“What’s the most immersive experience possible? Real life.”
So said Brent Bushnell, keynote speaker on day two of Solidworks World 2018. Bushnell is the CEO of Two Bit Circus, an ‘experiential entertainment’ company that specialises in the use of cutting-edge technology to design micro-amusement parks and interactive games. A PT Barnum for the millennial age perhaps.
His words struck a chord. Whilst CAD visualisations can be incredibly powerful and VR/AR are adding a whole extra level to the experience, there is nothing that quite replaces holding a physical model in front of your eyes. As such, we’ve heard a great deal at the conference about the idea of ‘art to part’ and how Solidworks can support the transition from the digital world to the physical realm as seamlessly and as swiftly as possible.
Suchit Jain, Vice President for strategy and community at Solidworks, picked up the theme in his presentation on ‘Gap-to-Market’ thinking. He explained that Solidworks is interested in developing enabling technologies to reduce the distance between the digital and physical product – to help the designer or engineer move from a concept to a part in as short a time as possible.
3D printing, clearly, is one tool that can help as additive manufacturing can reduce some of the constraints associated with traditional manufacturing. However, 3D printing itself is evolving and Jain suggested that generative design capabilities will, again, remove barriers between an idea and a part. “We are introducing topology optimisation within the 3D Experience platform and we can simulate the 3D printing process as well,” he said.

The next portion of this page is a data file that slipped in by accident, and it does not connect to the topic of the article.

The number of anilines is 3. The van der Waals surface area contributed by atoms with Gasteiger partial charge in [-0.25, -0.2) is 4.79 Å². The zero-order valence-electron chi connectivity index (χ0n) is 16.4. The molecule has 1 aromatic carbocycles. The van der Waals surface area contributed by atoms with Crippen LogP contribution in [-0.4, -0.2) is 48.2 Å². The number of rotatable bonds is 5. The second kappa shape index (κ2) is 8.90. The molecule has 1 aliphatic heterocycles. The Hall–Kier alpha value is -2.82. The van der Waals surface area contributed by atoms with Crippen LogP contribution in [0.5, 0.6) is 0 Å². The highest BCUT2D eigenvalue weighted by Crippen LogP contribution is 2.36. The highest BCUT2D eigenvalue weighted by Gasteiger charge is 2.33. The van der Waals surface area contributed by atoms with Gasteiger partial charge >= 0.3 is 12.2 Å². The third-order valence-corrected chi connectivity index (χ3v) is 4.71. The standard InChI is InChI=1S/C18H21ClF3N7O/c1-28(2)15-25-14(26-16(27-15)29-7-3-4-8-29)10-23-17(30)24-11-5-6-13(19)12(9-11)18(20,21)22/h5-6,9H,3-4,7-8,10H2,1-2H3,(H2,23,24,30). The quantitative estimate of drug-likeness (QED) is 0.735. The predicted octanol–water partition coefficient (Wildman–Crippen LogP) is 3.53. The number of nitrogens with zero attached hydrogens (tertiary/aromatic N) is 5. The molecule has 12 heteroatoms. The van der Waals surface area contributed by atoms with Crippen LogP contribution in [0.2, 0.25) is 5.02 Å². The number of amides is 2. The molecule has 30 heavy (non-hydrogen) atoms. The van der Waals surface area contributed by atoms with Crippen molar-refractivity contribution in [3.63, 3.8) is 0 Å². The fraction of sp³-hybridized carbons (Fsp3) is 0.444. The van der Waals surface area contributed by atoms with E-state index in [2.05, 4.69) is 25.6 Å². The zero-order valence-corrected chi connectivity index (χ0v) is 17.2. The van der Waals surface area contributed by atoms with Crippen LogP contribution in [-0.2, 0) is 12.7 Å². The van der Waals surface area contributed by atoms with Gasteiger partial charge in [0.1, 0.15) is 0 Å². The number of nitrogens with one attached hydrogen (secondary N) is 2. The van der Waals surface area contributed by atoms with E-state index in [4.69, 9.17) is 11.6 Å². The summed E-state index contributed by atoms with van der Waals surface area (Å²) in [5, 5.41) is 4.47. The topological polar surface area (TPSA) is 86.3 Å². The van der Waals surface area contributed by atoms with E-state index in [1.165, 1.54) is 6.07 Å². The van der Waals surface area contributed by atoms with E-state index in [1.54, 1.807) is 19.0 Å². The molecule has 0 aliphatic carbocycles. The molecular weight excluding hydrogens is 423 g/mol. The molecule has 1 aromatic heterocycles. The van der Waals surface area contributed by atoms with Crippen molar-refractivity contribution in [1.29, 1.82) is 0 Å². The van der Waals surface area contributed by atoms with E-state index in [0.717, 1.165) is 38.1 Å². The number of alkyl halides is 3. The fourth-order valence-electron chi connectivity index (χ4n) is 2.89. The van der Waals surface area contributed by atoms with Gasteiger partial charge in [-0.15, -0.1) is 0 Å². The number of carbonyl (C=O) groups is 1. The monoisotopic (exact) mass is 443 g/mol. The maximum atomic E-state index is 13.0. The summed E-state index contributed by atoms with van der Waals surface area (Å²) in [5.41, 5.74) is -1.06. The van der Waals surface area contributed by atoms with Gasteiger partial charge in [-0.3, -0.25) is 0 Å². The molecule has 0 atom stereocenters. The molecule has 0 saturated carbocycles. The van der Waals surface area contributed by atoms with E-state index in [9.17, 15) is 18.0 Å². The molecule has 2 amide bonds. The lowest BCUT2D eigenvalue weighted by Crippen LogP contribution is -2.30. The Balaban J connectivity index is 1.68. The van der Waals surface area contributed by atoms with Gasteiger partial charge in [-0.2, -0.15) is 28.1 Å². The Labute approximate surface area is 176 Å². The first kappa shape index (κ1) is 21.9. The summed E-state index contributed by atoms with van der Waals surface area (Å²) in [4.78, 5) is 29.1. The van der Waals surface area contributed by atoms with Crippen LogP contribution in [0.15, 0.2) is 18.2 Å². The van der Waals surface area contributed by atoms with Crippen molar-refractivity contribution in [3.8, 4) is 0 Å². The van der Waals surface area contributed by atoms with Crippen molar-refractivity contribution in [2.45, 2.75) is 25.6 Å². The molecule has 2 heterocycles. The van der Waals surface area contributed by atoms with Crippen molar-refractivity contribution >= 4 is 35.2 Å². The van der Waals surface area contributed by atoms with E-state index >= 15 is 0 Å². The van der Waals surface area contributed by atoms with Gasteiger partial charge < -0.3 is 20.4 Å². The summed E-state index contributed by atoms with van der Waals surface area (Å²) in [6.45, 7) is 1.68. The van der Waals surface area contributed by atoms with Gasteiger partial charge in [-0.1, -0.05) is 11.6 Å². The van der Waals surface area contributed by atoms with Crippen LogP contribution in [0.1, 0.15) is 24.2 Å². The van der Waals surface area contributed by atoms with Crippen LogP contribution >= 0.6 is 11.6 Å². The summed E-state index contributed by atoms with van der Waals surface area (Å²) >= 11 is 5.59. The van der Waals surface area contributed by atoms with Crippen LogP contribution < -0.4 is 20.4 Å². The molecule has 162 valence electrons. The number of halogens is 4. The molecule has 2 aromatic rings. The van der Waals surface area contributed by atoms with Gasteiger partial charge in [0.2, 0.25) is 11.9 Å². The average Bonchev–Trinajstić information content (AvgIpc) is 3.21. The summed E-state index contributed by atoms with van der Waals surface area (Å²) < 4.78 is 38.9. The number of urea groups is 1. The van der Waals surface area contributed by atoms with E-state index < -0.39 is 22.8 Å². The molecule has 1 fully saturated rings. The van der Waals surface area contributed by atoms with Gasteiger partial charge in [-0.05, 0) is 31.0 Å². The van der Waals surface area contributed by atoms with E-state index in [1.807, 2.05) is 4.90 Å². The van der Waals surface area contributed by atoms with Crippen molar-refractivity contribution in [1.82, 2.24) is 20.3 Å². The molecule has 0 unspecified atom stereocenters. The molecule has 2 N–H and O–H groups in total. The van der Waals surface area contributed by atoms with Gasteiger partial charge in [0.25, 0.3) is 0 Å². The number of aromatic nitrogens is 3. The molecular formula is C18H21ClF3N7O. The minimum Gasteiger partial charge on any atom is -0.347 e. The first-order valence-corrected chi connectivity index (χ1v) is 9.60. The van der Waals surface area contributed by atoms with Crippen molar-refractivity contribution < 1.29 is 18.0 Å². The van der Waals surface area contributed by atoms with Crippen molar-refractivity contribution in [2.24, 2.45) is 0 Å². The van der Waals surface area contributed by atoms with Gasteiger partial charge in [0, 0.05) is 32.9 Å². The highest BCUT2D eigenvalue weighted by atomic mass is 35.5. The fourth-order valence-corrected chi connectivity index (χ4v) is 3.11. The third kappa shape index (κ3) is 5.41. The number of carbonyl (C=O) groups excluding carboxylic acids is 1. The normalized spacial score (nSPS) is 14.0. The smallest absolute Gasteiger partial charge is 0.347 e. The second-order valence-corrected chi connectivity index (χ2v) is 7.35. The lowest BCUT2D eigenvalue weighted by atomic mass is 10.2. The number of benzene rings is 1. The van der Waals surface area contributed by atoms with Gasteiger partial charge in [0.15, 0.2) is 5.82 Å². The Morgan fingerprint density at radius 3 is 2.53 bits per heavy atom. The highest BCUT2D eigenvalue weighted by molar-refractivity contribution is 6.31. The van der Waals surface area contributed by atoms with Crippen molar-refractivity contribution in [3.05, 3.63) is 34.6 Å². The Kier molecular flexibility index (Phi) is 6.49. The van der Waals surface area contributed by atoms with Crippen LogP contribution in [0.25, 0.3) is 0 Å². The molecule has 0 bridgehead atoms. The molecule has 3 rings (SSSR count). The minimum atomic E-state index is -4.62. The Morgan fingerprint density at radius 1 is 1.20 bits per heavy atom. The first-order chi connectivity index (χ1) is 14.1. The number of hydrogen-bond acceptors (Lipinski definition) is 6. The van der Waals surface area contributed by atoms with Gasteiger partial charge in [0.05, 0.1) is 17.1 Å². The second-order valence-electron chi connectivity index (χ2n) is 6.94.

IoT will also have a role to play. The 3D Experience Marketplace – announced on Day One of the conference – is Dassault’s attempt to connect a global community of designers, engineers, manufacturers, and service bureaus to further speed rapid prototyping or short-run production. “All these systems are getting tied up together,” continued Jain. “Uber-isation is happening for manufacturing. Marketplace Make will analyse a part for whatever process you need.”
With regards to augmented and virtual reality, Solidworks is developing provision within the software as well as building partnerships with a range of VR companies. It was announced today, for example, that AR headset manufacturer Meta has introduced integration with Solidworks to allow users to interact with 3D CAD models in augmented reality. The hope is that such systems will be another powerful tool both in the design development process and in demonstrating design ideas to clients and stakeholders.
“Gap-to-zero will come – we need to provide the tools for our users to experiment. Both Dassault and Solidworks are very research orientated and there’s a lot of stuff in research labs that we can’t show at the moment,” he added.
Speed has always been of the essence in product development. However, in our ultra-connected world expectations around time to market are more demanding than ever before. The convergence of the physical and digital continues and – naturally – Solidworks is eager to be a facilitator in that journey.